May 15, 2010

Items

“A low moan of agreement escaped Ellis’s mouth.” –Bret Easton Ellis

Once again, it’s too nice out to sit in front of a computer screen, so we’re going with assorted links today… A few interesting stories, including an article on the future of digital journalism. *UPDATED on 5/16 with even more recommended reading.

uniqlo-uniqlones-tadashi-yanai-via-nymag

bolano-haring

  • I’m almost embarrassed to admit that I’ve never read any Roberto Bolaño, but I’d never seen a picture of him before—is it just me, or does he look a lot like Keith Haring? (GQ)
  • Alastair Harper on “George Orwell, Patron Saint of Hacks” (Prospect)
  • Rebecca Newberger Goldstein’s “Theory, Literature, Hoax” after Borges. (NYT)
  • Claudia Roth Pierpont on Duke Ellington (New Yorker)
  • Nick Carr on the new New York license plate (below) (Huffpo)

new-nyc-license-plate-via-huffpo
Also worth reading, if you’re so inclined:

  • The current state of NBA point guards (GQ)
  • Kareem sounds off (ESPN)
  • The China Model (Economist)
  • How the Web Is Changing the Way We Eat (Salon)

rick-owens-via-slamxhype

  • Interview with Rick Owens (above) (Artinfo via Slam×Hype; images here)
  • Interview with Damien Hirst & Michael Joo (WWD via Slam×Hype; images here—the log piece reminds me of Ai Weiwei…)
  • Interview with Bret Easton Ellis (Vice)
  • Interview with Gorillaz (Wired)
  • Gus Van Sant catches up with Madonna (Interview)
  • Adam Kimmel raps with David Blaine (Interview)

how-our-brains-make-memories-Memory-microscopic-nerve-cells-smithsonian

  • Greg Miller on Karim’s Nader’s theory of mutable memory (Smithsonian)
  • Ryan Bradley on “Sex, Lies and Nature Documentaries” (GOOD)
  • Malcolm Gladwell on WWII espionage (New Yorker)
  • Gary Wolf on the Data-Driven Life (NYT)
  • Richard Lewontin on Jerry Fodor & Massimo Piattelli-Palmarini’s What Darwin Got Wrong. (The New York Review of Books)—I’d heard a lot of the arguments before until I came to this bit:

Individual organisms are surrounded by a moving layer of warm moist air. Even trees are surrounded by such a layer. It is produced by the metabolism of the individual tree, creating heat and water, and this production is a feature of all living creatures. In humans the layer is constantly moving upward over the body and off the top of the head. Thus, organisms do not live directly in the general atmosphere but in a shell produced by their own life activity. It is, for example, the explanation of wind-chill factor. The wind is not colder than the still air, but it blows away the metabolically produced layer around our bodies, exposing us to the real world out there.

Plus, a short, sweet video for good measure:

Stick Monster Lab for Nike Sportswear (High Snobiety via Notcot)

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April 19, 2010

Infographic Overload

This ironic meta/PoMo infographic has been making rounds in the memesphere lately:

phil-gyford-infographic-infographic

It’s true for the most part, though the 3,274 seems a bit over the top.

In any case, here are a few of the better infographics I’ve seen lately:

soyouneedatypeface

Julian Hansen has created an extremely thorough visualization of typography for dummies.

Click the image for the full, unadulterated 1983×1402 version.

Inspiration Lab

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Yesterday, before I discovered the video above, I came across a dollar bill with a red “Where’s George” stamp on it and I decided to enter it into the database (I’ve logged a couple in the past). It seems that I’ve since spent said dollar, as it is no longer in my wallet, but I managed to find it in my Firefox history. Apparently, it was in Greenpoint almost exactly a year ago; who knows what sort of wonderful adventures George #B2078 7046J has had in the mean time…

Follow the Money via Visual Complexity via PSFK

Almost (but-not-really-at-all) related: Redesigning the Dollar Bill; UPDATE: The new $100 bill.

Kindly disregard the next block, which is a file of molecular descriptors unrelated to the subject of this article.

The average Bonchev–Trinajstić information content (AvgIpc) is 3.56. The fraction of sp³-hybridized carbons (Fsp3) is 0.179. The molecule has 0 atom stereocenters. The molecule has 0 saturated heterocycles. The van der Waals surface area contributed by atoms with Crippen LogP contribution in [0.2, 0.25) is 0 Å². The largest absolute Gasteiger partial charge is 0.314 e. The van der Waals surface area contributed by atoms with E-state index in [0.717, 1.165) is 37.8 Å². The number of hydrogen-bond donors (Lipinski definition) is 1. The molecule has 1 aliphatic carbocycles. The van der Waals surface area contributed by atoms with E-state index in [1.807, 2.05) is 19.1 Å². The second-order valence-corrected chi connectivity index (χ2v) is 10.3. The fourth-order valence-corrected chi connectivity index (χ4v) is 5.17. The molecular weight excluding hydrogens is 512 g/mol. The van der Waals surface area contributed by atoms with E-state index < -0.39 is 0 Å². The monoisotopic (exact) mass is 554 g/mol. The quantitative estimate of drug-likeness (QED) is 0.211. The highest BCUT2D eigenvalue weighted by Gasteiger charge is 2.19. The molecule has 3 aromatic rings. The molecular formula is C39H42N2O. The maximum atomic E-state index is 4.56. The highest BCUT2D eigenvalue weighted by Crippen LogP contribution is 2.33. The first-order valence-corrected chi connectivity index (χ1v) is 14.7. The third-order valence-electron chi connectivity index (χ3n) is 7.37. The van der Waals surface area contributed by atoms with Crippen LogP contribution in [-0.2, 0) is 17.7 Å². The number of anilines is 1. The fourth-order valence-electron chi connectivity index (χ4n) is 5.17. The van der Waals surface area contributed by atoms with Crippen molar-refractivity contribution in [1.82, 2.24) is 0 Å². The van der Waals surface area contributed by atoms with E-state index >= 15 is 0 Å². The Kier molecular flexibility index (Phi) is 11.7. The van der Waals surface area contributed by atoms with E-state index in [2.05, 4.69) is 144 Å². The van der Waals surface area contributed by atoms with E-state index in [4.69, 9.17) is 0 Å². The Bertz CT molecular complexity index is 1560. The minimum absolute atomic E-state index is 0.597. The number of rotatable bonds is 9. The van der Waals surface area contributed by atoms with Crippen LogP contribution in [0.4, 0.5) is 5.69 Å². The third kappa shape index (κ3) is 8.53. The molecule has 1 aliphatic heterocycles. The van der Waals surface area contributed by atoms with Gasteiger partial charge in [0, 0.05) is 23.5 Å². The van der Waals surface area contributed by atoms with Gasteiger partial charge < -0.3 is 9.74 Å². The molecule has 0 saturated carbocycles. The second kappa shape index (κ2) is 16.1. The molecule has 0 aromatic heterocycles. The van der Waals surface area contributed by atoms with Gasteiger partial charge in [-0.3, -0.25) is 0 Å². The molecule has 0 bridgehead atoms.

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apple-google-microsoft-gizmodo

Gizmodo’s guide to the current fronts where the Big Three are vying for tech/information world domination.
Read the rest of this entry »

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April 17, 2010

Google Art

ken-solomon-google-painting-ed-ruscha

Ken Solomon
Josée Bienvenu Gallery
529 W 20th St 2nd Fl [map]
New York NY 10011
212 / 206-7990
April 8, 2010 – May 15, 2010

Jonathan Jones on Google Images as an art critic:

Green’s point is that Google has its own insidious “number one” works by these artists, which are automatically determined by the number of hits. But even if they are, does it matter?

It’s hard to argue, critically, with some of Google’s choices. Any picture researcher at an encyclopedia would be likely to go with Impression, Sunrise to illustrate Monet, or the aerial photo of Spiral Jetty to embellish Robert Smithson.

-Jonathan Jones, Can Google Gauge the Greatest Art?, The Guardian, April 12 2010

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March 22, 2010

Google vs. China: Round II

googlecn

Earlier today, Google announced that it is shutting down Google.cn. (Uncensored) Chinese searches are currently being redirected to Google.com.hk as the Search/Ad Giant hopes to make good on its promise to not be evil by challenging the Chinese government’s policy of Internet censorship.

The Internet was seen as a catalyst for China being more integrated into the world. The fact that Google cannot exist in China clearly indicates that China’s path as a rising power is going in a direction different from what the world expected and what many Chinese were hoping for.

–Xiao Qiang, director of the China Internet project at UC Berkeley
Google Shuts China Site in Dispute over Censorship, The New York Times, 3/23/2010

It’s a bold move that has been applauded by many, including myself: the Great Firewall was perhaps my only plaint about my recent stay in Beijing.

However, there are some who sympathize with the PRC, painting Google as the symbol of Western imperialism in the Information Age. I agree that American criticism is inherently biased toward freedom of speech—a constitutionally inalienable right that may still seem foreign to many native Chinese (though perhaps not to the 400m+ Chinese Internet users)—but I’m impressed that Google is willing to sacrifice profit for principle nonetheless.

UPDATE: G vs C on NYT Room for Debate Blog, a fascinating look at China’s internet culture, WSJ on how Brin was forced out and an older essay on the Chinese scholars’ reliance on Google Scholar via Nature.

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March 16, 2010

Daylight Saving Time & Other Items

» Aesop Rock – Daylight (4:25) – 4.1MB m4a @ 128kbps

The Persistence of Trite Imagery